Accessibility Page Navigation
Style sheets must be enabled to view this page as it was intended.
The Royal College of Psychiatrists Improving the lives of people with mental illness

New guide underpins effective medical care for drug and alcohol users

Embargoed until 20 September 2012

New guidance published this week by the Royal College of General Practitioners and the Royal College of Psychiatrists highlights the need for services to employ teams with the right mix of skills and clinical expertise to support the recovery of people with drug and alcohol problems. 


Delivering quality care for drug and alcohol users: the roles and competencies of doctors provides a clear analysis of the medical competencies involved in working with drug and alcohol users. It is also intended as timely assistance in the transition towards new commissioning arrangements for drug and alcohol services next year.


The guide acknowledges the crucial importance of adequate supervision and clinical governance in providing safe and effective care to service users.  It will help commissioners, employers and others to meet their legal and regulatory requirements and provide a high quality service to all those seeking recovery, including those with more complex needs.  The guide will also help doctors working in the sector to ensure that they are meeting General Medical Council requirements on revalidation.


Doctors supporting drug or alcohol users come from a variety of medical backgrounds (mainly General Practice and Psychiatry) and have varying degrees of specialist competency. The guide identifies three levels of competency that apply across all doctors:


  • generalist – eg: GPs and doctors in emergency departments
  • intermediate – eg: GPs with special clinical interests or extended roles
  • specialist – eg: addiction psychiatrists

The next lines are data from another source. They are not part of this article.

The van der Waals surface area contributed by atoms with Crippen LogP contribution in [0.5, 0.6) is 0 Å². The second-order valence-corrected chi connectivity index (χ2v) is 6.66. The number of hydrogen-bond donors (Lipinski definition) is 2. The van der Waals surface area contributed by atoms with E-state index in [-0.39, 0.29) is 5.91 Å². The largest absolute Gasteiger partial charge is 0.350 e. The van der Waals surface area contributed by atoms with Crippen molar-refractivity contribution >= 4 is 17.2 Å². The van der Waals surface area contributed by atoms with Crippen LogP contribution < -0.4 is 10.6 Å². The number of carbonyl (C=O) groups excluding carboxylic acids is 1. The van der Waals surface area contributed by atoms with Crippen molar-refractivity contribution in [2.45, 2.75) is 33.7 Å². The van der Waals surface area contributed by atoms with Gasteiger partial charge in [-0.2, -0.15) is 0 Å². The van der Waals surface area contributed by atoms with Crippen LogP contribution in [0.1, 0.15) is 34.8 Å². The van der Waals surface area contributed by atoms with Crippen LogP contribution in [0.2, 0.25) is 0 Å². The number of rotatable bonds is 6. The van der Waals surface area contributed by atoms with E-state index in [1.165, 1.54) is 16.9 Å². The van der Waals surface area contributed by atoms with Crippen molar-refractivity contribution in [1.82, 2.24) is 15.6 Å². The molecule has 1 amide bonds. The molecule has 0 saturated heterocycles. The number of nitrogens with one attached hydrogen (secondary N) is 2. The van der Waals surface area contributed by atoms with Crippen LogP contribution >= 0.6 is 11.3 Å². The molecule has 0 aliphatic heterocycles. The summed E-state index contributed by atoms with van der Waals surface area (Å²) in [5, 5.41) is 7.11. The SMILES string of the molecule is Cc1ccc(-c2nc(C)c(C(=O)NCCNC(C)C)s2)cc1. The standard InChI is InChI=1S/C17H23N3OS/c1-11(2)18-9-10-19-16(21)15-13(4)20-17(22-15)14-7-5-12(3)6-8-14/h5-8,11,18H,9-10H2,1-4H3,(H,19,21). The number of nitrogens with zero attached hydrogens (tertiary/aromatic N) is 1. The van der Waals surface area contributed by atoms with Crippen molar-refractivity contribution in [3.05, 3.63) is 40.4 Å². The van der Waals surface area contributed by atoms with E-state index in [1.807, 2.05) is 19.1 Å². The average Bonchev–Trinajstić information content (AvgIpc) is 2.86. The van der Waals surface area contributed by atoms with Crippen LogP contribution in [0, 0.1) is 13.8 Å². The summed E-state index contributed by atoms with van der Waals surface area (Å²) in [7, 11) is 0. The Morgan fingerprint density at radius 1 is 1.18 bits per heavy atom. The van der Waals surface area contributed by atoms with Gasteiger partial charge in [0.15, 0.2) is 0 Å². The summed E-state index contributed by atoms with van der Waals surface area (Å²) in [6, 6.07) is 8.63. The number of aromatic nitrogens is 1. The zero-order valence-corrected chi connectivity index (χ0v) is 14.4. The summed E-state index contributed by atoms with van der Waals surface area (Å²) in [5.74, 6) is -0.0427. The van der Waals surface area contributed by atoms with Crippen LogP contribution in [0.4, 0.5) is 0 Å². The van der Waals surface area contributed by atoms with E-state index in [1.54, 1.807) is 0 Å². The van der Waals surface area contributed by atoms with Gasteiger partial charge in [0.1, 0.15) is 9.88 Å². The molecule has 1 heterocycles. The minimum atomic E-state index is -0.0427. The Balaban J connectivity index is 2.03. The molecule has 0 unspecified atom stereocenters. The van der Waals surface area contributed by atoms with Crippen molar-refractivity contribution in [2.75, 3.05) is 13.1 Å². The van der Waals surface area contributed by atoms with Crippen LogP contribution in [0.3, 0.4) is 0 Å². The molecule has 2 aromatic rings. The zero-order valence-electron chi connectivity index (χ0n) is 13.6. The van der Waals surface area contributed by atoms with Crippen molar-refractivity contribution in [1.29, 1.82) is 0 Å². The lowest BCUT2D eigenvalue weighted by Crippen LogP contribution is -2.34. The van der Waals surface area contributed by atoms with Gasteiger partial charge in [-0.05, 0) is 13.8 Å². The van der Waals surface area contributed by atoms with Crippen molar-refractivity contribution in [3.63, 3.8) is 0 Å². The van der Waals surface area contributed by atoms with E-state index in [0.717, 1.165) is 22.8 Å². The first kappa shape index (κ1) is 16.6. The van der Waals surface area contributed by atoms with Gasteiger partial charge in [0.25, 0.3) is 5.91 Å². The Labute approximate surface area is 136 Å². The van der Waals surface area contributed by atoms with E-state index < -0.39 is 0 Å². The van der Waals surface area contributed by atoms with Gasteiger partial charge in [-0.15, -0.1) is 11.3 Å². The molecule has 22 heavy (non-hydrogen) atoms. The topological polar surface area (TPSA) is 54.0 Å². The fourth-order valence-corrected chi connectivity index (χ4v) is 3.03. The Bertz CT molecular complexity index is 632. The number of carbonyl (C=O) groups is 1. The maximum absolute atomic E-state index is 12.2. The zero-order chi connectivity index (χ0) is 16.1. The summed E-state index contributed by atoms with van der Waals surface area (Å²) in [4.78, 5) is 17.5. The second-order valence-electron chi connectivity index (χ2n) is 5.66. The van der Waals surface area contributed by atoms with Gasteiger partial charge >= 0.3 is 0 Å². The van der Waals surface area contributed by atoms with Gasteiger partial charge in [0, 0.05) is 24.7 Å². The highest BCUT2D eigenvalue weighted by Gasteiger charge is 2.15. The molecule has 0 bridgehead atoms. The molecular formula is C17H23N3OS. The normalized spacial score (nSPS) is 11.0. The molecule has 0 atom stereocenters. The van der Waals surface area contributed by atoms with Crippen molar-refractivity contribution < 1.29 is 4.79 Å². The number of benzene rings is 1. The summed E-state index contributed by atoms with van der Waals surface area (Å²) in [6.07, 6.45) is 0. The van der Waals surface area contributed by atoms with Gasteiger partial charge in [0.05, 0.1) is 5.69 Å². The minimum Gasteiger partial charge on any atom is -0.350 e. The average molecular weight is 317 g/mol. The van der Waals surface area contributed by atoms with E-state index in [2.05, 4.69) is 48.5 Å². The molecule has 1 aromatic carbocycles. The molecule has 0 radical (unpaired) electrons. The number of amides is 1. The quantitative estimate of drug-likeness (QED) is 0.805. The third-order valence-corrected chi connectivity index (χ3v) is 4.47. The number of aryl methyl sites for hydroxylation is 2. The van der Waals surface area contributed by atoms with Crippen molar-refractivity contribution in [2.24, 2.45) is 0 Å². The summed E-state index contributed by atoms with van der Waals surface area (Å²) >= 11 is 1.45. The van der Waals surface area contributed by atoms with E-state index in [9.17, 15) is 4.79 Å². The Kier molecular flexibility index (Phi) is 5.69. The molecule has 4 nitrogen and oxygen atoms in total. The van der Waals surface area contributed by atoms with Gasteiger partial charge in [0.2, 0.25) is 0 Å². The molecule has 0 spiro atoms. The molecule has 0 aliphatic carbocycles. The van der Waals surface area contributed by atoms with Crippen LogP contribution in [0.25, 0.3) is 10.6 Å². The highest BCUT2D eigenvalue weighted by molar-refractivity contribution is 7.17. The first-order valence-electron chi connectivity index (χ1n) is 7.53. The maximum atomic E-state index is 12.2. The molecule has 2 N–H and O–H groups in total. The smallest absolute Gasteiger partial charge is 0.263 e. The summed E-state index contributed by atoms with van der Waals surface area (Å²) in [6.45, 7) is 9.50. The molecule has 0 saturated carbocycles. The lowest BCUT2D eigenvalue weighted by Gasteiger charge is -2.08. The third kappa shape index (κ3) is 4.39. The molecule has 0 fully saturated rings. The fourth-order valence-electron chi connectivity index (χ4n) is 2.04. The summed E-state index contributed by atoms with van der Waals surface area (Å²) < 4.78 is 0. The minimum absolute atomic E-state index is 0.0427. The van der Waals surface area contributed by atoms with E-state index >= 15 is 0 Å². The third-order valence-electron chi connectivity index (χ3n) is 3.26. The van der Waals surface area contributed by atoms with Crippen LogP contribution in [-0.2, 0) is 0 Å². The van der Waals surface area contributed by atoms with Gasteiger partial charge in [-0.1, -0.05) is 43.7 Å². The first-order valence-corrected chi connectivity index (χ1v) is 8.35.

The guide maps out how levels of competency relate to service user needs, and to available training and qualifications.  It also draws out broader implications for commissioning drug and alcohol services and will be an important reference for Responsible Officers, who are appointed by healthcare providers to support the process of doctors’ revalidation.


Dr Emily Finch, Clinical Director for Addictions at South London and Maudsley NHS Foundation Trust and chair of the working group that produced the report, said: “High quality evidence-based medical treatment can be a key part of recovery.  As with any other area of medicine, it must be delivered by doctors with the right competencies to work safely and achieve the best possible outcomes. 


“Doctors with generalist, intermediate and specialist levels of competency in this field all have an important role to play, and this report should help ensure they are all deployed in the right way so that everyone – including the most vulnerable - gets the care they need.”


Dr Linda Harris, Medical Director of RCGP Substance Misuse and Associated Health, welcomed the report, saying: “This guidance builds on the excellent work established across the two Royal Colleges to champion clinical excellence in the treatment of substance misuse disorders. The revised competency framework illustrates how primary care professionals can make a proactive contribution to the recovery of people with drug or alcohol problems, setting out the associated training and support needed to deliver such important extended roles.”

For further information, please contact:
Sarah Nevins
Press & Social Media Officer
Telephone: 020 3701 2543
Claire McLoughlin
Media & Communications Manager 
Telephone: 020 3701 2544
Out of hours contact number: 07860 755896


Make a Donation